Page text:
One of the more fascinating things about the Kia’i/Thirty Meter Telescope (TMT) protest movement has been the use of narrative building as if it was an element of war.
Since even before the current standoff at Mauna Kea happened, there was a lot of work being done by the TMT opposition to create a narrative that went beyond just opposing the telescope. It went into Hawaiian history, Hawaiian perspectives on issues and even the plight of the Hawaiian in modern society. It blended a number of different elements into a story, and then when released, gained traction.
Then with that narrative built, released it into the social media world where, as you know, those messages can take a life of their own. The mere fact that we are having a debate on whether any one place in this state is sacred or not, and having real passionate discussions about it, proves this point.
A lot of those stories, packaged together in easy to think of pieces, spoken by people who have titles like “Ph.D” or “Kumu” or “Kupuna” have indeed make a large impact on how the TMT is seen.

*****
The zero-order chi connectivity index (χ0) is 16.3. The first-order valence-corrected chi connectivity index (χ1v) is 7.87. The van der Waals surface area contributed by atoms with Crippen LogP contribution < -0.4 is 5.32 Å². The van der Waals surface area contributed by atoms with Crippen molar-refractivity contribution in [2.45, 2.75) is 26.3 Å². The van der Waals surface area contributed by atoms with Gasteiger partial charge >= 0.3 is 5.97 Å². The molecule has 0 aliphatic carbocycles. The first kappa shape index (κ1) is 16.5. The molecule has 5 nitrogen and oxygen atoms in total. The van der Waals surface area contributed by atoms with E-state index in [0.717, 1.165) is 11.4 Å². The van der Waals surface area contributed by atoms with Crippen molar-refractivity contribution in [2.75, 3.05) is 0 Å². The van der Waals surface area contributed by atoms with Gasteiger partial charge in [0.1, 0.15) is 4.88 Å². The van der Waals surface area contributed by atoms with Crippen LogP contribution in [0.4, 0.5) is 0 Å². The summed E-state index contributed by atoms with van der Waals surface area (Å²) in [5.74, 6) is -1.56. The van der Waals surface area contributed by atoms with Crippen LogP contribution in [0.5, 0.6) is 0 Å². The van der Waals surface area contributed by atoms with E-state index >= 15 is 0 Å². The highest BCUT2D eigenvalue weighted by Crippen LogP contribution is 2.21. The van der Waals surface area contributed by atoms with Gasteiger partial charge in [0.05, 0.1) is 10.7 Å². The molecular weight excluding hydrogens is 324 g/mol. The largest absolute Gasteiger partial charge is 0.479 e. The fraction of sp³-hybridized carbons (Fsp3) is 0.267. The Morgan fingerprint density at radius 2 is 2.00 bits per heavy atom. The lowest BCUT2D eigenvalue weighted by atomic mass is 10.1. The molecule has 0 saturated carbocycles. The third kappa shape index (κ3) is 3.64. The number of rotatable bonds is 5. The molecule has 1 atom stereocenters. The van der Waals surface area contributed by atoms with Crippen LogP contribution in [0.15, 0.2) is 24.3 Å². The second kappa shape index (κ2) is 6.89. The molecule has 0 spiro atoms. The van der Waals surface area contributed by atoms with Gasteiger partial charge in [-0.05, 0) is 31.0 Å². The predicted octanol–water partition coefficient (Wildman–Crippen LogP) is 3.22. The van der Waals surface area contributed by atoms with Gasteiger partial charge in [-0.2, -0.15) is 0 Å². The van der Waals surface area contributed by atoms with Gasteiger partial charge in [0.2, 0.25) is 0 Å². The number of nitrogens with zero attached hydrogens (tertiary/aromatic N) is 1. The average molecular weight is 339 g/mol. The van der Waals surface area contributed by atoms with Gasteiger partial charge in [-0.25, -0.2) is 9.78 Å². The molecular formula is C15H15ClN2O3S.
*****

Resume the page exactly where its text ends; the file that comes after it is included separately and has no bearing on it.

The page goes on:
In many ways, the building of the “Narrative of the Mauna”, or whatever you want to call it, without any other voice to counter it, is winning the hearts and minds battle that this protest has become.
Therefore, ya’d think by now that the pro TMT groups – the only power to counter this narrative building by the Kia’i, would have figured this out by now and come out with messages to counter them point to point. Instead, their messages feel weak, not inspired, and not going toe to toe, challenging the Kia’i on their ideas.
So, in essence the Kia’i have already won a battle, this time of words. They took the high ground and influenced enough people to follow along with it. Make no mistake; this was not done by accident. The Kia’i who have done this had four years to put this together while TMT was busy re-applying for their building permit.
Whether or not this ends peacefully or not, it will be interesting to dissect how the Kia’i managed to create a narrative, have it stick and win the high ground on messaging with literally none of the traditional resources available – money and amplification. Maybe someone should do his or her Ph.D. dissertation on this.